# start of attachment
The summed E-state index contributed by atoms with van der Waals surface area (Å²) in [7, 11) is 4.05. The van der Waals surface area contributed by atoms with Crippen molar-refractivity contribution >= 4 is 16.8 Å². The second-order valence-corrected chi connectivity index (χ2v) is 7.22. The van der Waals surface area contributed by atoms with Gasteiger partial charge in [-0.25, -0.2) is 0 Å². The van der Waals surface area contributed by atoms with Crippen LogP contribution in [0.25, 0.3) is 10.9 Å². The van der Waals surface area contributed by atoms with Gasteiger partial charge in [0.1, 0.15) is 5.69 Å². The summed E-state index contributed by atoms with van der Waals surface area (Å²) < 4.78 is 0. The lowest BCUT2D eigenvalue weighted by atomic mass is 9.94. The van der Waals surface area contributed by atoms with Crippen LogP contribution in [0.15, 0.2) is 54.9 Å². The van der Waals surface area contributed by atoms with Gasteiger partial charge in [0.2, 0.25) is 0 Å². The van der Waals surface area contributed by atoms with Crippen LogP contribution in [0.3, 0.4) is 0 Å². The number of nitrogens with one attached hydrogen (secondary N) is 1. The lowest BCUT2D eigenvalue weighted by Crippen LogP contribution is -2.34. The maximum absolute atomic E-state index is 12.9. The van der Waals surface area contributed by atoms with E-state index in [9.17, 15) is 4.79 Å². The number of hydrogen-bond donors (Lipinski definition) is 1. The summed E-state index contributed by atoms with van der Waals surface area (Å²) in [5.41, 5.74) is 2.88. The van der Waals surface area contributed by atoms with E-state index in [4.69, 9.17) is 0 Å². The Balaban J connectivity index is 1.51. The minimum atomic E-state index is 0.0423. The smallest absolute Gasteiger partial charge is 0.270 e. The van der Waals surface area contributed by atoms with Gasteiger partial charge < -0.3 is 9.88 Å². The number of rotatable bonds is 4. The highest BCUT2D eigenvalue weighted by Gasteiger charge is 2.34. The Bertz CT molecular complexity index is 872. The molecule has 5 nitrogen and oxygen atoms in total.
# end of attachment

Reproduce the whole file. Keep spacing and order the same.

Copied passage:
The summed E-state index contributed by atoms with van der Waals surface area (Å²) in [7, 11) is 4.05. The van der Waals surface area contributed by atoms with Crippen molar-refractivity contribution >= 4 is 16.8 Å². The second-order valence-corrected chi connectivity index (χ2v) is 7.22. The van der Waals surface area contributed by atoms with Gasteiger partial charge in [-0.25, -0.2) is 0 Å². The van der Waals surface area contributed by atoms with Crippen LogP contribution in [0.25, 0.3) is 10.9 Å². The van der Waals surface area contributed by atoms with Gasteiger partial charge in [0.1, 0.15) is 5.69 Å². The summed E-state index contributed by atoms with van der Waals surface area (Å²) < 4.78 is 0. The lowest BCUT2D eigenvalue weighted by atomic mass is 9.94. The van der Waals surface area contributed by atoms with Crippen LogP contribution in [0.15, 0.2) is 54.9 Å². The van der Waals surface area contributed by atoms with Gasteiger partial charge in [0.2, 0.25) is 0 Å². The van der Waals surface area contributed by atoms with Crippen LogP contribution in [0.3, 0.4) is 0 Å². The number of nitrogens with one attached hydrogen (secondary N) is 1. The lowest BCUT2D eigenvalue weighted by Crippen LogP contribution is -2.34. The maximum absolute atomic E-state index is 12.9. The van der Waals surface area contributed by atoms with E-state index in [9.17, 15) is 4.79 Å². The number of hydrogen-bond donors (Lipinski definition) is 1. The summed E-state index contributed by atoms with van der Waals surface area (Å²) in [5.41, 5.74) is 2.88. The van der Waals surface area contributed by atoms with E-state index in [4.69, 9.17) is 0 Å². The Balaban J connectivity index is 1.51. The minimum atomic E-state index is 0.0423. The smallest absolute Gasteiger partial charge is 0.270 e. The van der Waals surface area contributed by atoms with Gasteiger partial charge < -0.3 is 9.88 Å². The number of rotatable bonds is 4. The highest BCUT2D eigenvalue weighted by Gasteiger charge is 2.34. The Bertz CT molecular complexity index is 872. The molecule has 5 nitrogen and oxygen atoms in total.